One trend we saw in the 2010s that I believe will continue to be an even greater force in the 2020s is the importance of transportation. Access to mass transit is a driving force in housing choice, and in the coming decade we will see that driverless vehicles and the evolution of drones will reshape our transportation needs, which will have a direct impact on real estate development. What is interesting is that more and more counties and municipalities are starting to incorporate major transit and infrastructure elements in their development planning as opposed to relying on state or federal initiatives.
The City of New Rochelle, in Westchester County just north of New York City, is a perfect example of the type of comprehensive planning that blends residential, commercial and transit components into one master plan that can be marketed to potential residents. This type of integrated planning that incorporates major transit and infrastructure elements will become more prevalent in the next decade. To check out what New Rochelle is doing, visit https://www.newrochelleny.com/298/Development.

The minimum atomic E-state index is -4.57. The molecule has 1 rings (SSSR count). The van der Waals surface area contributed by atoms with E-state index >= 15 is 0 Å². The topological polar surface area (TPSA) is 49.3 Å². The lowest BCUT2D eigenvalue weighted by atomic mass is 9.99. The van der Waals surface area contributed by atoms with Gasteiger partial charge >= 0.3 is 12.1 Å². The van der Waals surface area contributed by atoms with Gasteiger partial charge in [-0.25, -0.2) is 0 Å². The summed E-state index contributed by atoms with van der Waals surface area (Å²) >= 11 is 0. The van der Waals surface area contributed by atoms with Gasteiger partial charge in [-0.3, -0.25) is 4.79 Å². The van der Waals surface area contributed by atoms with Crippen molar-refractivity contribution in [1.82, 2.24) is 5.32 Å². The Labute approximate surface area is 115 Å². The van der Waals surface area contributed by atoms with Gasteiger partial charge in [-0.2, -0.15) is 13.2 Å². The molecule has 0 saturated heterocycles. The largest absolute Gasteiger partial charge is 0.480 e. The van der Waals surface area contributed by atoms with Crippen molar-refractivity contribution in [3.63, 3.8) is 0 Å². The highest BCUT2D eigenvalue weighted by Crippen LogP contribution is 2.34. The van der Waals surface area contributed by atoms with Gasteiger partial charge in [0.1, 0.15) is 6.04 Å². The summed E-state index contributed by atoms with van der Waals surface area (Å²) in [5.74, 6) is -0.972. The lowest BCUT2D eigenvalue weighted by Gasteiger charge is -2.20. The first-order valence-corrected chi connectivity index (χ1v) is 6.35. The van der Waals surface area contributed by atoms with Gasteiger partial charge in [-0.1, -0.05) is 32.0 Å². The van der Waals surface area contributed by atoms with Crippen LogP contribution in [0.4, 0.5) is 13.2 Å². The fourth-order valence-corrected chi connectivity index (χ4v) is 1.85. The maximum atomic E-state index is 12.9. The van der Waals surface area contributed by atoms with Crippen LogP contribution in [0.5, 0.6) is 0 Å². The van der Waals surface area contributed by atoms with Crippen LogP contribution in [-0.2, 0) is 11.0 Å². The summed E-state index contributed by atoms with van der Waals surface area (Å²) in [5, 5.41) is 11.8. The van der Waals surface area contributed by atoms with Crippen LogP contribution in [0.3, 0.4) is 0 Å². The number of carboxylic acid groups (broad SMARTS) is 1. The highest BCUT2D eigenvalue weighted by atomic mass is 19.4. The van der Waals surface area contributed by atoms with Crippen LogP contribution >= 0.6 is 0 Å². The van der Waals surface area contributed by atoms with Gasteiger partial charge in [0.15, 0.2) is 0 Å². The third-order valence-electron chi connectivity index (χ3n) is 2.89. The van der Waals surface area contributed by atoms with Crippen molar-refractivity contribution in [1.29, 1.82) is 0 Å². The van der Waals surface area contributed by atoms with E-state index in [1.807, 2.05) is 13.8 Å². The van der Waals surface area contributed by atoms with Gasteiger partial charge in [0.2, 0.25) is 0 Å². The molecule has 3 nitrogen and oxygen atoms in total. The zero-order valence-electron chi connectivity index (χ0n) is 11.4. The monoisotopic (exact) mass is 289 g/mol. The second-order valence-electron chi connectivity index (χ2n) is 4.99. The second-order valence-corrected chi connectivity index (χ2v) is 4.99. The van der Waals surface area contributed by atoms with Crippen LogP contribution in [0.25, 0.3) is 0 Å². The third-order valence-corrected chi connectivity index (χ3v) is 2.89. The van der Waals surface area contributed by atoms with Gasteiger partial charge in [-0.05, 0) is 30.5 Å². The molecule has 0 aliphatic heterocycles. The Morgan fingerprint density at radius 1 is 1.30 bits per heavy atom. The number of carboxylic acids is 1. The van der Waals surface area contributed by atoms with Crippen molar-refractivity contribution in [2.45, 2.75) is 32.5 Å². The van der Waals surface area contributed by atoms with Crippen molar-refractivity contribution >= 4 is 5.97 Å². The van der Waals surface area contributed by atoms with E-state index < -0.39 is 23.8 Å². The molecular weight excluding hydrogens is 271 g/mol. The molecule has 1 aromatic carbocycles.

A significant issue I see shaping real estate development and consumer choice in the next decade is climate change, and I certainly hope it will not be the force I anticipate it will be. The fact that we are still in a political environment where “deniers” are rolling back legislation meant to slow down the effects of climate change is deeply troubling and disheartening. The science has overwhelmingly illustrated the causes and effects of climate change. A headline in the December 21st issue of the Los Angeles Times read, “In 2019, California was rocked by earthquakes, blackouts and wildfires.” What does that portend for the next decade? How will continued extreme weather impact property insurance and property values?
It’s my fervent hope the next decade will see development that occurs outside those areas that will be most susceptible to climate change, that we embrace new energy sources that have less impact on our environment, and that we take dramatic steps to reduce our carbon footprint in how we live and consume resources.